New Finance Committee Report Focuses on Drug Company Grants for Medical Education
Inquiry reveals educational grants as common business practice, but potential for abuse remains
Washington, DC – Senate Finance Committee Chairman Max Baucus (D-Mont.) and Ranking
Republican Chuck Grassley (R-Iowa) today released results of a Committee inquiry into drug
company grants to fund continuing education for medical providers. Baucus and Grassley
launched their probe following allegations that drug companies were using educational grants for
improper purposes, such as rewarding physicians for prescribing their drugs, influencing clinical
practice guidelines and Medicaid formularies, or promoting drugs for uses that have not been
approved by the FDA – an illegal practice called “off-label promotion.” Guidance on keeping education programs independent of drug company influence has been issued by numerous
organizations, including the Accreditation Council for Continuing Medical Education (ACCME).
The report includes information from ACCME suggesting that some purportedly independent
educational programs may still be influenced too much by their pharmaceutical sponsors. It
appears that ACCME’s oversight of accredited CME providers is insufficient to guarantee the
“American taxpayers spend billions of dollars every year on drug treatments for Medicare and Medicaid patients, and those scarce dollars need to be spent wisely. Medical education funded by drug companies has to be real education, not a soft sell designed to sway treatment decisions,” Baucus said. “This report shows some separation between medical education and marketing efforts, but this process still isn’t clean enough. As long as drug companies’ medical education efforts can influence Medicare and Medicaid spending, the Finance Committee has to insist that there be more improvement.”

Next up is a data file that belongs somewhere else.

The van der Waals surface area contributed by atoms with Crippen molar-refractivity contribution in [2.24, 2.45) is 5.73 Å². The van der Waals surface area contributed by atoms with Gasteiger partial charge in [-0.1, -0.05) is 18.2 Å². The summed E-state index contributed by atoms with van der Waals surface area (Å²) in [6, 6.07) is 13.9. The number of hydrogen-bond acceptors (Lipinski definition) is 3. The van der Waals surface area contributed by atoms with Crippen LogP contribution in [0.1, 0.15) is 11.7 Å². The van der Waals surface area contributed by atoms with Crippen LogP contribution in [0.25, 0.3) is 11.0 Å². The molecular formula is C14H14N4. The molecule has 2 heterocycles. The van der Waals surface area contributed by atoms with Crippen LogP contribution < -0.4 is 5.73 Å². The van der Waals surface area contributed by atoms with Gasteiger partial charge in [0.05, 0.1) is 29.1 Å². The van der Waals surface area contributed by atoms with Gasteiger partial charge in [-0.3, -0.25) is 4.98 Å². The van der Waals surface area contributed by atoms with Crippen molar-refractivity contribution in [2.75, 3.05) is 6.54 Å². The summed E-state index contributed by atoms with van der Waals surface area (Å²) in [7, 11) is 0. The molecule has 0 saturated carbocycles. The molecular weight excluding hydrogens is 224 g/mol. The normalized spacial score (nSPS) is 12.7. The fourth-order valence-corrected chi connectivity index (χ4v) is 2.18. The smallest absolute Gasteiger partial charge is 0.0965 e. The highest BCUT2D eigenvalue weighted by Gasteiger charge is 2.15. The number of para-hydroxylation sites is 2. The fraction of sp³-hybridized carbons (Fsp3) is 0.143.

“We need to make sure educational grants serve appropriate purposes,” Grassley said. “I take seriously my obligation to the taxpayers to make sure dollars for Medicare and Medicaid are spent properly. I also take seriously my obligation to help make sure the 80 million beneficiaries of these programs receive appropriate care. What drugs doctors prescribe for patients, and what drugs federal health care dollars buy, should be made based on accurate scientific information and what is best for that particular patient, not on improper influence from any drug maker.”
The full Finance Committee report is online at http://www.finance.senate.gov/. The Committee
contacted 23 drug manufacturers in the course of their investigation, and all 23 cooperated fully.
Drug companies reported that they continue to fund educational grants as part of a broad business strategy to sell their products, but that they have set policies to distance educational grant funding from marketing. Committee staff concluded that the pharmaceutical industry has focused more on compliance with guidance for educational grants, but risks still exist for kickbacks, veiled advertising of drugs, efforts to bias clinical protocols, and off-label promotion.
Baucus and Grassley said today that the Committee will follow up on its findings with participating drug companies and with organizations that have issued guidelines for medical education grants, including the FDA, the Inspector General at the Department of Health and Human Services, the participating drug companies, and ACCME.
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